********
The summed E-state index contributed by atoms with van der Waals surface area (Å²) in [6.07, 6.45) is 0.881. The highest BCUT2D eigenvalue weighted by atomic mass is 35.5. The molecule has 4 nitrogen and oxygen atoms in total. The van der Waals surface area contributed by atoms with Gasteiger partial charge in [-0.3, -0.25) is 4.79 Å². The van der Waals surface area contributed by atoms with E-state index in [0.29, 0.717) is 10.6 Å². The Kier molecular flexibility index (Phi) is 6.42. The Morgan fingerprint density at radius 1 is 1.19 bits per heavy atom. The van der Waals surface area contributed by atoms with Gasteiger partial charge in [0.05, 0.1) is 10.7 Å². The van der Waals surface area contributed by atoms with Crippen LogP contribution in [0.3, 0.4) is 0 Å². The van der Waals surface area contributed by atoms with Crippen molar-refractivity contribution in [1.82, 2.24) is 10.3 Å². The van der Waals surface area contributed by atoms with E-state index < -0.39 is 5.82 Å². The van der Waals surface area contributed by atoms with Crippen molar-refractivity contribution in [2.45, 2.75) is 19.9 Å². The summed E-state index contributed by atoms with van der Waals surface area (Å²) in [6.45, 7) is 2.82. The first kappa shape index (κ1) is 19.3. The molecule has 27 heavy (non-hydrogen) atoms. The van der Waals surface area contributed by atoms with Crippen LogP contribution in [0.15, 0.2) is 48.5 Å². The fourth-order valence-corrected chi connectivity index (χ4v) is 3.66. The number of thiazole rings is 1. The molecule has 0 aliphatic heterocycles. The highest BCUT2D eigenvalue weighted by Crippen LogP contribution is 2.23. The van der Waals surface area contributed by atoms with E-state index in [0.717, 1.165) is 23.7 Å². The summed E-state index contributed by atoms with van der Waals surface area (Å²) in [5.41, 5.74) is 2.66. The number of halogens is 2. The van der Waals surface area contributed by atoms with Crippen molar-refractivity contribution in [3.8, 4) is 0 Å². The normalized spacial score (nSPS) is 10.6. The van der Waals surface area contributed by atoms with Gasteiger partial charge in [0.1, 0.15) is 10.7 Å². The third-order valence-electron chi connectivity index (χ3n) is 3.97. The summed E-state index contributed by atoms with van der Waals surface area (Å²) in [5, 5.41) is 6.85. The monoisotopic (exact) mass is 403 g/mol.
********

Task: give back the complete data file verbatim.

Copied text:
The summed E-state index contributed by atoms with van der Waals surface area (Å²) in [6.07, 6.45) is 0.881. The highest BCUT2D eigenvalue weighted by atomic mass is 35.5. The molecule has 4 nitrogen and oxygen atoms in total. The van der Waals surface area contributed by atoms with Gasteiger partial charge in [-0.3, -0.25) is 4.79 Å². The van der Waals surface area contributed by atoms with E-state index in [0.29, 0.717) is 10.6 Å². The Kier molecular flexibility index (Phi) is 6.42. The Morgan fingerprint density at radius 1 is 1.19 bits per heavy atom. The van der Waals surface area contributed by atoms with Gasteiger partial charge in [0.05, 0.1) is 10.7 Å². The van der Waals surface area contributed by atoms with Crippen LogP contribution in [0.3, 0.4) is 0 Å². The van der Waals surface area contributed by atoms with Crippen molar-refractivity contribution in [1.82, 2.24) is 10.3 Å². The van der Waals surface area contributed by atoms with E-state index < -0.39 is 5.82 Å². The van der Waals surface area contributed by atoms with Crippen molar-refractivity contribution in [2.45, 2.75) is 19.9 Å². The summed E-state index contributed by atoms with van der Waals surface area (Å²) in [6.45, 7) is 2.82. The first kappa shape index (κ1) is 19.3. The molecule has 27 heavy (non-hydrogen) atoms. The van der Waals surface area contributed by atoms with Crippen LogP contribution in [0.15, 0.2) is 48.5 Å². The fourth-order valence-corrected chi connectivity index (χ4v) is 3.66. The number of thiazole rings is 1. The molecule has 0 aliphatic heterocycles. The highest BCUT2D eigenvalue weighted by Crippen LogP contribution is 2.23. The van der Waals surface area contributed by atoms with E-state index in [0.717, 1.165) is 23.7 Å². The summed E-state index contributed by atoms with van der Waals surface area (Å²) in [5.41, 5.74) is 2.66. The number of halogens is 2. The van der Waals surface area contributed by atoms with Crippen molar-refractivity contribution in [3.8, 4) is 0 Å². The normalized spacial score (nSPS) is 10.6. The van der Waals surface area contributed by atoms with Gasteiger partial charge in [0.1, 0.15) is 10.7 Å². The third-order valence-electron chi connectivity index (χ3n) is 3.97. The summed E-state index contributed by atoms with van der Waals surface area (Å²) in [5, 5.41) is 6.85. The monoisotopic (exact) mass is 403 g/mol.